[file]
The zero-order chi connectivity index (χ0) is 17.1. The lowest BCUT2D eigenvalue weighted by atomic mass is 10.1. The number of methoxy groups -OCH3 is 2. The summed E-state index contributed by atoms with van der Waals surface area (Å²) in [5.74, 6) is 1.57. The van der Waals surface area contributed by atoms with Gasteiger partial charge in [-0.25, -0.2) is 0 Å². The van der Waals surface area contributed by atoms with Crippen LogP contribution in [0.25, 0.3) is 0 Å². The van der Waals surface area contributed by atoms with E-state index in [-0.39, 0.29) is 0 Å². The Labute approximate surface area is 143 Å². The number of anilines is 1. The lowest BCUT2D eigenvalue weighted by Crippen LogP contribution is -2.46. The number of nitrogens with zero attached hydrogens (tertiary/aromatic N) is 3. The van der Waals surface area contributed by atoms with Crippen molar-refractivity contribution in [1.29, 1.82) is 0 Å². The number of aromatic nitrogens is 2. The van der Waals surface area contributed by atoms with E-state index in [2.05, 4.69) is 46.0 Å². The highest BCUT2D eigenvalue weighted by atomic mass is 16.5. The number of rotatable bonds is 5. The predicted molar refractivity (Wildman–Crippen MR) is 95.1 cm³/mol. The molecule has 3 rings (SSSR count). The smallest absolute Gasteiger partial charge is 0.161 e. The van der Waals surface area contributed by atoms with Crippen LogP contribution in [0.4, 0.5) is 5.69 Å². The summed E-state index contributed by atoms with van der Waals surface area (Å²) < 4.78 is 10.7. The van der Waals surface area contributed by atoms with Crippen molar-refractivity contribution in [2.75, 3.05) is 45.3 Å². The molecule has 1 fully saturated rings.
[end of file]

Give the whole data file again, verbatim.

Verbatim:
The zero-order chi connectivity index (χ0) is 17.1. The lowest BCUT2D eigenvalue weighted by atomic mass is 10.1. The number of methoxy groups -OCH3 is 2. The summed E-state index contributed by atoms with van der Waals surface area (Å²) in [5.74, 6) is 1.57. The van der Waals surface area contributed by atoms with Gasteiger partial charge in [-0.25, -0.2) is 0 Å². The van der Waals surface area contributed by atoms with Crippen LogP contribution in [0.25, 0.3) is 0 Å². The van der Waals surface area contributed by atoms with E-state index in [-0.39, 0.29) is 0 Å². The Labute approximate surface area is 143 Å². The number of anilines is 1. The lowest BCUT2D eigenvalue weighted by Crippen LogP contribution is -2.46. The number of nitrogens with zero attached hydrogens (tertiary/aromatic N) is 3. The van der Waals surface area contributed by atoms with Crippen molar-refractivity contribution in [1.29, 1.82) is 0 Å². The number of aromatic nitrogens is 2. The van der Waals surface area contributed by atoms with E-state index in [2.05, 4.69) is 46.0 Å². The highest BCUT2D eigenvalue weighted by atomic mass is 16.5. The number of rotatable bonds is 5. The predicted molar refractivity (Wildman–Crippen MR) is 95.1 cm³/mol. The molecule has 3 rings (SSSR count). The smallest absolute Gasteiger partial charge is 0.161 e. The van der Waals surface area contributed by atoms with Crippen LogP contribution in [0.4, 0.5) is 5.69 Å². The summed E-state index contributed by atoms with van der Waals surface area (Å²) < 4.78 is 10.7. The van der Waals surface area contributed by atoms with Crippen molar-refractivity contribution in [2.75, 3.05) is 45.3 Å². The molecule has 1 fully saturated rings.